How much more you will pay on your bond after South Africa’s latest interest rate hike

How much more you will pay on your bond after South Africa’s latest interest rate hike

The South African Reserve Bank’s (SARB) Monetary Policy Committee (MPC) decision to hike the repo rate by 50 basis points to 4.75% – taking the prime rate to 8.25% – will make home loan finance more expensive.

However, the rate remains well below the pre-pandemic levels of 2020 and was expected and factored into the market outlook for the year, says Samuel Seeff, chairman of the Seeff Property Group.

“We should now be aware that we are in a hiking cycle as the SARB looks to normalise the rate – and there is a further 100bps in hikes expected this year. Challenges for the economy include the CPI which, although unchanged, remains at the upper target range while the rand has come under pressure.

“The low GDP growth outlook could potentially be further impacted by the electricity crisis, fuel and food price hikes, supply constraints and fall-out from the Russia war in Ukraine,” Seeff said.

Although homeowners and property buyers need to adjust to higher home loan repayments, the reality is that the interest rate should remain below the pre-pandemic level. “Beyond the further 100bps, we do not anticipate any further impact on the interest rate,” Seeff said.

Given the fragile state of the local economic recovery, with high unemployment, rising poverty levels and household finances under pressure from rising prices, one could argue that any increase at all in the repo rate would over-burden consumers and further dampen the economy, said Dr Andrew Golding, chief executive of the Pam Golding Property group.

This is particularly so given the toll that persistent load shedding and the recent KwaZulu-Natal flooding are taking on the economy, he said, adding that there is also a risk of another significant hike in the fuel price in June as the government’s temporary R1.50 per litre general fuel levy subsidy ends.

“We had hoped that any increase would be only 25bps, not the 50bps widely forecast. In addition to the weak economy, the case for hiking by only 25bps was further supported by the fact that core inflation remains below the mid-point of the Bank’s inflation target at just 3.9% in April, while the headline inflation rate remained unchanged at 5.9% last month – marginally below market expectations and just within the upper limit of the inflation target,” said Golding.

Golding said that the impact on the residential housing market is not expected to be significant, especially as this is still the lowest level of prime interest rate (now 8.25%, up from 7.75%) in more than two decades – prime was last 8.5% between July 2012 and December 2013.

For example, for a homebuyer with a bond of R1 million over 20 years, and a prime rate of 8.25%, payments will increase from R8,209 per month to R8,521.

Seeff said it remains an enjoyable time to buy.

Deposit requirements are now as low as 6% to 7% with home loan finance more accessible as the banks continue competing strongly. Mortgage originator, Ooba also reports that 60% of its approved mortgage bonds in the first quarter were above the R1.5 million price level.

Seeff said the market remains well-balanced in terms of sufficient supply to meet buyer demand with some exceptions in the high demand price bands and areas. At the same time, house price growth has slowed to around 4% on average – slightly higher in the lower price bands.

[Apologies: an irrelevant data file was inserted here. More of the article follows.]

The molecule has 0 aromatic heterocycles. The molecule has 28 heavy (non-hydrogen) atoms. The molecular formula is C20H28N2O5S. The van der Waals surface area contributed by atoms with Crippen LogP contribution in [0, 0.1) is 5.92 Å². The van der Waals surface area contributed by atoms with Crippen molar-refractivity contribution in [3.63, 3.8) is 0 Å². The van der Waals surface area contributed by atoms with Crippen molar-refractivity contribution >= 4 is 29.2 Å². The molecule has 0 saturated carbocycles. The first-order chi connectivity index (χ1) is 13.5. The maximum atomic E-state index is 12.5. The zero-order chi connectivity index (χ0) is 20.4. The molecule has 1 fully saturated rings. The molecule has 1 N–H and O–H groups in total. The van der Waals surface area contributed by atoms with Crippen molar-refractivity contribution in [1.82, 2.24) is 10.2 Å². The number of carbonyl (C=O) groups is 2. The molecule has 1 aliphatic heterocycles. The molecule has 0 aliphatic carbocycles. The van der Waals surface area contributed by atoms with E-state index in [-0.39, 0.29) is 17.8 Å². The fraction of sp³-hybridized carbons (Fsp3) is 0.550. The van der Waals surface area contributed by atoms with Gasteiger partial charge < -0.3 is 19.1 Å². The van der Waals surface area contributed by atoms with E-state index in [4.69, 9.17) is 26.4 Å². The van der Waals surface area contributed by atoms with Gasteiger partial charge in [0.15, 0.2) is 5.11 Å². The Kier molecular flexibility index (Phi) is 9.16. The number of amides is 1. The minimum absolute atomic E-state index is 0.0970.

The advantage of the flat price growth is that there is still excellent value in the market, especially at the higher price bands and buyers should take advantage. Sellers will, however, need to price realistically or they could miss out on the favourable market phase.

“We were hoping for a more moderate 25 basis point hike, but the 50-point increase wasn’t entirely unexpected,” said Tony Clarke, MD of the Rawson Property Group. “Between the weaker rand, rising international interest rates and massive fuel price hikes on the horizon – which will likely push inflation over the SARB’s 6% upper limit – there was little else the MPC could reasonably do.”

This is highly unlikely to be the last interest rate increase in the short term, either. Economists are predicting several more hikes this year with upper estimates pegging prime at 9.5% by December, he said.

“We do expect a slight drop in demand with a corresponding increase in stock levels,” said Clarke. “Buyers will be extremely demanding and cost-conscious and not afraid to push their luck during negotiations. Sellers will need to take this into account when positioning their properties, leaning on the skills of property professionals to compete effectively.”

Clarke said that there could also be an increase in urgent and/or distressed property sales as people who previously bought at the limit of their affordability feel the pinch of higher interest rates. This, together with the general perception of a less favourable property finance landscape, could see some expansion of the rental market’s tenant pool.

As a result of the latest rate hike, and based on a housing bond at the base rate over twenty years, homeowners and property buyers will need to budget for an extra:

Value of the bond (20 years) Old monthly cost (7.75%) New monthly cost (8.25%) Change
R750 000 R6 157 R6 390
R800 000 R6 568 R6 817
R850 000 R6 978 R7 243
R900 000 R7 389 R7 669
R950 000 R7 799 R8 095
R1 000 000 R8 209 R 8 521
R1.5 000 000 R12 314 R12 781
R2 000 000 R16 419 R17 041
R2.5 000 000 R20 524 R21 302
R3 000 000 R24 628 R25 562 +R934
R3 500 000 R28 733 R29 822 +R1 089
R4 000 000 R32 838 R34 083 +R1 245
R4 500 000 R36 943 R38 343 +R1 400
R5 000 000 R41 047 R42 603 +R1 556

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